ALS Association Calls Out ‘Discriminatory’ Measures That May Hinder Access to AMX0035, Oral Edaravone

Researcher

The ALS Association has formally objected to the use of controversial measures to evaluate ALS drugs that can make it harder to find effective new ALS treatments and get them to the ALS community as quickly as possible. These measures have been identified by the National Council on Disability as being inherently discriminatory against people with disabilities.

Two new therapies, AMX0035 and an oral form of edaravone, are scheduled for FDA review this year. This is great news, but we are concerned that a review by The Institute for Clinical and Economic Review (ICER) may interfere with access to these drugs for anyone who might benefit from them.  

The Association filed its objections as part of ICER’s recently closed comment period for a draft scoping document, which outlines ICER’s plans to conduct their assessment of these two ALS therapies. The Association is specifically objecting to the use of quality adjusted life years, often called QALYs, and equal value life years gained (evLYG) as the measures used to determine cost effectiveness, pointing out that neither measure adequately captures the value of life from the perspective of a person living with ALS.

“ICER’s model is built on assumptions that don’t make sense for the ALS community, that fail to capture the engagement and value of life for people living with ALS,” said Dr. Neil Thakur, chief mission officer at The ALS Association.

QALYs attempt to assign a value to a year of life lived in certain states and, as previously stated, have been identified by the National Council on Disability as being inherently discriminatory against people with disabilities, as their lives are assigned a lower quality score and are therefore implicitly deemed less worthy of being extended. Equal value life years, which represent an attempt to address objections to QALYs, do not address the quality of life that is highly valued by ALS patients by virtue of being quality-neutral. They fail to capture the actual benefit to the ALS community of a drug that could extend life by six months.

“Their approach to placing a value on additional months of life gained fails to fully capture the value of additional time with your family, of being able to see a child get married or a grandchild graduate from college – the things that truly give life meaning,” Thakur said.

The Association is also objecting to ICER’s failure to include the cost of medical and supportive caregiving in framework for their primary analysis.

The Association’s engagement with ICER is part of our longstanding fight to make sure promising treatments, like AMX0035 and Oral Edaravone, are available and accessible for people with ALS as quickly as possible. 

We will keep fighting to make sure:

  • All people with ALS are provided immediate, full coverage and affordable access to new therapies;
  • Payors use methodologies that value the lives of all people with ALS;
  • Health care utilization techniques and/or other administrative barriers that delay or decrease access to drugs for people with ALS and other neurodegenerative diseases are prohibited; and
  • The use of arbitrary, discriminatory value assessments that limit access to ALS drugs, such as the use of metrics like Quality Adjusted Life Year (QALY) or the Equal Value Life Years Gained (evLYG) are prohibited.

You can read our full response to ICER’s draft scoping document here.

Comments

Submitted by: Terry P. on Wed, 03/02/2022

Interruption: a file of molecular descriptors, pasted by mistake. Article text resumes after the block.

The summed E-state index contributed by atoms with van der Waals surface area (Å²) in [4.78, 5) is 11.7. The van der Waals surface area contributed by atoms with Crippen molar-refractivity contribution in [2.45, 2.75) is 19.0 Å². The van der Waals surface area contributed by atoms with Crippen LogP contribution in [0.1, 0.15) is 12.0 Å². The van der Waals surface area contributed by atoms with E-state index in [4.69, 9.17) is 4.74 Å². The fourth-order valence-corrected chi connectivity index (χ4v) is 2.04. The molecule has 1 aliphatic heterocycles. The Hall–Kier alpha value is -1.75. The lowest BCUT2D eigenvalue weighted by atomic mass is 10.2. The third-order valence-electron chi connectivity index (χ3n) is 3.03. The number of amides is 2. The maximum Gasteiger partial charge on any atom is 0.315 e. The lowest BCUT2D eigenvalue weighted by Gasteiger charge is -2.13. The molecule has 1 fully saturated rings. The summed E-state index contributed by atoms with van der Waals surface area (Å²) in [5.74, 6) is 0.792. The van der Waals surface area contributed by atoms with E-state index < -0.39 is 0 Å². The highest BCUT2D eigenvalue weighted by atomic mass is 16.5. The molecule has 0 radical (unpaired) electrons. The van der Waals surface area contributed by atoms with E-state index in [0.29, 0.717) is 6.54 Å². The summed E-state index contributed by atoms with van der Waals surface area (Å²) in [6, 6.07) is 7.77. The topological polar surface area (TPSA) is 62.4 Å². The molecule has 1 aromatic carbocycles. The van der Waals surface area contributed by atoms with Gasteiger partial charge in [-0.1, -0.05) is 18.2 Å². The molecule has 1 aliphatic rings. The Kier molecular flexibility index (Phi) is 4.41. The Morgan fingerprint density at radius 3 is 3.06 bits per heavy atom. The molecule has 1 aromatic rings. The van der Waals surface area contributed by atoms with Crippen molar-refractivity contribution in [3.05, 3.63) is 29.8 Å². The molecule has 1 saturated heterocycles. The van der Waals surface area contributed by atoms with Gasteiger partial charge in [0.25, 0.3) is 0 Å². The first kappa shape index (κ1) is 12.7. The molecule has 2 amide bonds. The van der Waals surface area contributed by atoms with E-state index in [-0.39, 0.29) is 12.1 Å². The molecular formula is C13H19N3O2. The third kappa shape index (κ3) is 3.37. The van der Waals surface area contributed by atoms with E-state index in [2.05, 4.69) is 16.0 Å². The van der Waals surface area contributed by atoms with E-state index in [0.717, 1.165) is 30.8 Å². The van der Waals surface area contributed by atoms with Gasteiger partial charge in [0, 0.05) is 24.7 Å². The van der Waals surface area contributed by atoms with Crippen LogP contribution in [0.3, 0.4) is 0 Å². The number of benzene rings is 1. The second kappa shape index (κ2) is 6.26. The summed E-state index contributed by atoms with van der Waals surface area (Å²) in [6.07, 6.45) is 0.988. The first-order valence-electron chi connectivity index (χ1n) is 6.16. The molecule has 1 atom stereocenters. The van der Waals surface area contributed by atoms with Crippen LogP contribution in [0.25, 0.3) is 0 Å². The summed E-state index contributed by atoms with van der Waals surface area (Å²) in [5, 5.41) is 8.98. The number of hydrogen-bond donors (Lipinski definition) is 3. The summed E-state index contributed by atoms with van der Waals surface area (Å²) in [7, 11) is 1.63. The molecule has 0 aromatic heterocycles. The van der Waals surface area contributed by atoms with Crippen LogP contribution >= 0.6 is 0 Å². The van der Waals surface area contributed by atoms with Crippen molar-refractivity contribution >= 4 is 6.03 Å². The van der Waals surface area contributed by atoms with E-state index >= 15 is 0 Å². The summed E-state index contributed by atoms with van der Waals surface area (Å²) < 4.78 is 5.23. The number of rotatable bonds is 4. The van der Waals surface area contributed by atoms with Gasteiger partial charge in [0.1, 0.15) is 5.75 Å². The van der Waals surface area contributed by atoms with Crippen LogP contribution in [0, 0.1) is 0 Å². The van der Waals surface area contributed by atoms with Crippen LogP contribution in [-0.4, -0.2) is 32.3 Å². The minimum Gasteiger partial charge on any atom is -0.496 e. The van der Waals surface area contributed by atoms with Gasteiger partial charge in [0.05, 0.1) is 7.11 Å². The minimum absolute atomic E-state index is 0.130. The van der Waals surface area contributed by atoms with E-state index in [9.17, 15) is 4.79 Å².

I've recently been diagnosed with ALS and desperate to find some type of help

Submitted by: Amy L. on Thu, 03/03/2022

So sorry to hear that you are living with this disease, Terry. Local ALS Association chapters provide free information, resources and support. You can find your chapter's contact information at als.org/chapters.

Submitted by: Mary R. on Thu, 03/03/2022

Thank you for bringing up this issue and for objecting to the metrics used by ICER. For someone living with ALS, getting six months more can greatly enhance their quality of life, as you wrote, and six months is a greater gain than any of the other treatments currently available offer.

Submitted by: surinder S. on Thu, 03/03/2022

i have been diagnosed with ALS on 12/21/22 and am devastated that there is no cure and AMX0035 is not approved by FDA. I had never heard of ALS

Submitted by: Kathy H. on Fri, 03/04/2022

Surinder. I am so sorry to hear your diagnosis. Please know you are not alone. ALS association has great support groups to share information and help each other know how to navigate the maze. The ALSA support group zooms are very helpful. And ALS news forums are very helpful. Only those of us who have had this devastating diagnosis truly understand. My husband of 50 years and the love of my life received his diagnosis 09/24/21. We are all here to help each other. You are not alone.

Submitted by: Kathy H. on Thu, 03/03/2022

Your article really resonated with me tonight. I spent most of today dealing with incompetence and lack of awareness. Actually, it is more accurate to say lack of basic human kindness. I finally said to the young man who was trying to justify that my husband’s power wheelchair had still not been ordered five months after his ALS clinic put in the order, “ if this was your wife struggling to breath….if you were watching her dying before your eyes…..losing more and more independence each day…maybe then you would care enough to realize ALS families don’t count our lives in months or years but hours and minutes”….Thank you for fighting the war against the discrimination. While you fight the war, we the families, will continue to fight our own day to day battles to give our loved ones with ALS as much comfort and independence as possible.

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